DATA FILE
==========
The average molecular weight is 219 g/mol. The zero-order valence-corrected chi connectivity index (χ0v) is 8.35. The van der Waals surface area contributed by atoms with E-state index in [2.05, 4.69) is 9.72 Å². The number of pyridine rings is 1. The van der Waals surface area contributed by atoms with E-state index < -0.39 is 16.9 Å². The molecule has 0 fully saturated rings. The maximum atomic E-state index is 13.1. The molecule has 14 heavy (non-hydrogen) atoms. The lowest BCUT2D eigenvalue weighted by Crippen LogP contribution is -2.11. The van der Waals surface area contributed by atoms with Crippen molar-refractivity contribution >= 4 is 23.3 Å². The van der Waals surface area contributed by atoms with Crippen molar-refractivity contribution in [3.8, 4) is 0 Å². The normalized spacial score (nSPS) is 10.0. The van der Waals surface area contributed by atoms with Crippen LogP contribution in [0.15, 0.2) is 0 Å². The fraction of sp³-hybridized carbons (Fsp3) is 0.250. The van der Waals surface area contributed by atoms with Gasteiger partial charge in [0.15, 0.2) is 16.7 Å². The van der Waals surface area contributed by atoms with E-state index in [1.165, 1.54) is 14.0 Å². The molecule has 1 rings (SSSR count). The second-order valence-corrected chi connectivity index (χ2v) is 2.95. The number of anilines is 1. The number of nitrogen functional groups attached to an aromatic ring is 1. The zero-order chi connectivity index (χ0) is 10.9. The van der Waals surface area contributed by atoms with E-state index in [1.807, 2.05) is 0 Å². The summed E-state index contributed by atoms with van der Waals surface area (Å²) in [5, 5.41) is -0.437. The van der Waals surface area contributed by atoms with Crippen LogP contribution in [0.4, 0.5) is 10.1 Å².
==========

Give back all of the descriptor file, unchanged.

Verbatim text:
The average molecular weight is 219 g/mol. The zero-order valence-corrected chi connectivity index (χ0v) is 8.35. The van der Waals surface area contributed by atoms with E-state index in [2.05, 4.69) is 9.72 Å². The number of pyridine rings is 1. The van der Waals surface area contributed by atoms with E-state index < -0.39 is 16.9 Å². The molecule has 0 fully saturated rings. The maximum atomic E-state index is 13.1. The molecule has 14 heavy (non-hydrogen) atoms. The lowest BCUT2D eigenvalue weighted by Crippen LogP contribution is -2.11. The van der Waals surface area contributed by atoms with Crippen molar-refractivity contribution >= 4 is 23.3 Å². The van der Waals surface area contributed by atoms with Crippen molar-refractivity contribution in [3.8, 4) is 0 Å². The normalized spacial score (nSPS) is 10.0. The van der Waals surface area contributed by atoms with Crippen LogP contribution in [0.15, 0.2) is 0 Å². The fraction of sp³-hybridized carbons (Fsp3) is 0.250. The van der Waals surface area contributed by atoms with Gasteiger partial charge in [0.15, 0.2) is 16.7 Å². The van der Waals surface area contributed by atoms with E-state index in [1.165, 1.54) is 14.0 Å². The molecule has 1 rings (SSSR count). The second-order valence-corrected chi connectivity index (χ2v) is 2.95. The number of anilines is 1. The number of nitrogen functional groups attached to an aromatic ring is 1. The zero-order chi connectivity index (χ0) is 10.9. The van der Waals surface area contributed by atoms with E-state index in [1.807, 2.05) is 0 Å². The summed E-state index contributed by atoms with van der Waals surface area (Å²) in [5, 5.41) is -0.437. The van der Waals surface area contributed by atoms with Crippen LogP contribution in [0.4, 0.5) is 10.1 Å².